PLATTEVILLE — For at least decades, higher education has been criticized for too much emphasis on theory and not enough on the “real world.”
UW–Platteville’s effort to get students to serve in the “real world” is the Pioneer Academic Center for Community Engagement.
PACCE’s marketing director, Kathy Neumeister, describes the program as “an experiential component for students to apply what they learn in the classroom to the private sector … it can be global; it can be local.”
According to Neumeister, more than 3,800 UWP students have participated in PACCE programs during its four years. Almost 500 students are involved in PACCE projects in this fall semester.
The godfather of PACCE was former UW–Platteville Chancellor David Markee, who Neumeister said was seeking a “transformational initiative.”
“We’ve always been about hands-on learning, experiential,” she said. “This takes that a step further. It’s high-impact, and that’s what’s so exciting about being part of it. It’s very real for these students.”
PACCE projects involve students, a faculty member in one of UWP’s four colleges, and a community partner, with “a high level of engagement with all three groups,” said Neumeister.
One example of a PACCE project is the artwork at the new Rountree Commons dorm, including the fish on an outdoor retaining wall and “The Arts,” a painting by UW–Platteville graduate Katie Binning, who was killed in a car crash shortly after graduation in May.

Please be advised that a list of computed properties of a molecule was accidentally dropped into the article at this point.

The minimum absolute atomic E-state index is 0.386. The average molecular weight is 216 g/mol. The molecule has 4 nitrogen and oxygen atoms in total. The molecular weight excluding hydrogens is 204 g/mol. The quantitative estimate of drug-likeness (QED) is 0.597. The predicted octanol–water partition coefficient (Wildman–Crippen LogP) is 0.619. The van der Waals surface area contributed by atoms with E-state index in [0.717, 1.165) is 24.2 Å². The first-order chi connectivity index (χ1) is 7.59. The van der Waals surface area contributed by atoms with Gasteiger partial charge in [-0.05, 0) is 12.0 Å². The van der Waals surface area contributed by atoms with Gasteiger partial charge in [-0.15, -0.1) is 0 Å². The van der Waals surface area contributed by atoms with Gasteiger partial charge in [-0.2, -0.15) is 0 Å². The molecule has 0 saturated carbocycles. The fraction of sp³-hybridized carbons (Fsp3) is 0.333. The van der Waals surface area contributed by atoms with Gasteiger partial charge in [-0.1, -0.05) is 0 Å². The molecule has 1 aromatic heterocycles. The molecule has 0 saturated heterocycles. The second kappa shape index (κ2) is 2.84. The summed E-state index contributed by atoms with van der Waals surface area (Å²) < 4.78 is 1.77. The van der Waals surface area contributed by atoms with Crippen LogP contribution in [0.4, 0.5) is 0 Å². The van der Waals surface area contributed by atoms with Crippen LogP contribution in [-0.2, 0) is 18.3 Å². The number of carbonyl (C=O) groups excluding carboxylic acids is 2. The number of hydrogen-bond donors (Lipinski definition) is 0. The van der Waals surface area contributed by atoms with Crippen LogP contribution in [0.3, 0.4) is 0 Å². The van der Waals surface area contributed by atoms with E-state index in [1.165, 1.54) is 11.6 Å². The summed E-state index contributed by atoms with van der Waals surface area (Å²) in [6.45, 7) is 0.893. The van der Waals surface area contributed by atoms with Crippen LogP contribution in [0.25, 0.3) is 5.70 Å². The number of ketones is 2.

Another local example is an opera promotion project in the Platteville School District. UWP students also worked on a parking lot lighting project at Cummins Emission Solutions in Mineral Point.
UW–Platteville students assisted the City of Platteville in creating the Safe Routes to School program. The project involved 78 UWP engineering students’ conducting walkability and bikeability audits of city streets to determine the most safe and pedestrian-friendly paths to the school district’s four schools.
“It’s really neat to see projects engineering students do,” said Neumeister. “There’s an “aha!” experience when they realize their talents and what they can do with them.”
Farther from Wisconsin, PACCE students traveled to Mississippi working on projects in four communities.
The longest-distance PACCE project took place in Ghana during a Winterim class. Students developed a way for cocoa farms to generate extra income using material from cocoa beans and pads, and presented their findings to the Cocoa Research Institute of Ghana.
PACCE is funded by half of an annual $45 student fee, which combined with community partners’ contributions generates “roughly a quarter-million dollars each year” to fund projects, said Neumeister.
One highlight of each semester is Engagement Poster Day, this academic year on Dec. 5 and April 24, featuring posters and PowerPoint presentations to “share the story of what they learned,” said Neumeister.
UW–Platteville is introducing an Entrepreneurship minor this spring, which will offer a similar experiential-learning emphasis as PACCE projects do. UWP’s Meet & Eat with an Entrepreneur is being held at the Ullsvik Hall Nohr Art Gallery Monday at 5 p.m.